When properly regulated, autophagy aids the proper function and survival of neurons, by disposing of toxic protein aggregates and insuring that mitochondria are structurally and functionally sound.  Indeed, a steady low level of neuronal autophagy is crucial to brain health; mice in whom the process of autophagy is genetically defective develop fatal neurodegenerative disorders.  Moreover, activation of brain autophagy by certain drugs (e.g. rapamycin) has been found to be protective in rodent models of Alzheimer’s and Parkinson’s disease; pharmaceutical companies are scrambling to develop other, safer drugs that could be used to treat neurodegenerative disorders by stimulating brain autophagy.  However, whereas the reduction in growth factor activities associated with calorie restriction tends to boost protective autophagy in most tissues, the few studies that have examined brain autophagy in short-term fasted mice (none so far have looked at this in calorie-restricted mice) have yielded conflicting conclusions.  The increase of brain growth factor activity seen during fasting or calorie restriction would be expected to inhibit autophagy; on the other hand, certain enzymes which can be activated in the brain by fasting or calorie restriction, such as sirt1 or AMPK, have the potential to boost autophagy.  Clearly, further studies are required to clarify whether calorie restriction has the potential to protect the brain via autophagy induction.  But even if such studies ultimately have a negative outcome, it is clear that the net impact of calorie restriction on the brain is neuroprotective.

As noted, the somewhat greater neuroprotection seen with intermittent fasting than with daily calorie restriction may be attributable in part to increased production of ketone bodies.  Ketogenic diets, in which the liver converts large amounts of fat to ketone bodies that can be utilized by the brain as fuel when glucose availability is reduced, have long been known to be an effective treatment for epilepsy.  Such diets have also shown neuroprotective properties in rodent studies.  This may stem, in part, from the value of ketones as alternative fuel for brain neurons when energy production from glucose is suboptimal; however, it is clear that additional factors are involved.  In particular, there are theoretical grounds for suspecting that neuronal metabolism of ketone bodies might promote activation of AMPK, an enzyme which has the potential to activate neuronal autophagy, and exert other neuroprotective effects.  As we discuss elsewhere on this website, the liver’s production of ketone bodies can be increased not only by fasting, but by ingestion of a type of oil known as medium-chain triglycerides; it would be interesting to know whether these can boost autophagy in the brain.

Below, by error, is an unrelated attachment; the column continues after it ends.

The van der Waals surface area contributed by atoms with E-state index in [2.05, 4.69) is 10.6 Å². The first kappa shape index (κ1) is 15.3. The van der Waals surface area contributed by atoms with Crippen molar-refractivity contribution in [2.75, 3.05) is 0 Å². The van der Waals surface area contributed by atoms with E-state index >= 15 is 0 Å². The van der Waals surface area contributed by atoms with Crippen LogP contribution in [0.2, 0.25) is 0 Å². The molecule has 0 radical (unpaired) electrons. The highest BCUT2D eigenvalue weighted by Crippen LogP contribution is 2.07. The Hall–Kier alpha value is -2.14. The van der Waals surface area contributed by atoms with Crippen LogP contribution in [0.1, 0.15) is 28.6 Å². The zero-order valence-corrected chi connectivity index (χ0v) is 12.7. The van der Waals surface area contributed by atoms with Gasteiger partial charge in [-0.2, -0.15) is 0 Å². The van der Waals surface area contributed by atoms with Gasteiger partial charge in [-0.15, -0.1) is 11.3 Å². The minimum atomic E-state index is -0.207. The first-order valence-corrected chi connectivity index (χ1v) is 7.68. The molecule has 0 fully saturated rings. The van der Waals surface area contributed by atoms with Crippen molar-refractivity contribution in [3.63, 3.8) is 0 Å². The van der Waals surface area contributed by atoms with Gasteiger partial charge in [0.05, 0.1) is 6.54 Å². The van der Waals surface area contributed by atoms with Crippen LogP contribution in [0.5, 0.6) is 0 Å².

Evidently, CC dieting, to the extent that it can mimic the metabolic effects of intermittent fasting, and can achieve a genuine moderate reduction in daily calorie intake, has real potential for slowing the inroads of the aging process on optimal cognitive function, and for providing some measure of protection from age-related neurodegenerative disorders such as Alzheimer’s and Parkinson’s which can have such a devastating impact not only on their victims, but their loved ones as well.

← Back to Frequently Asked Questions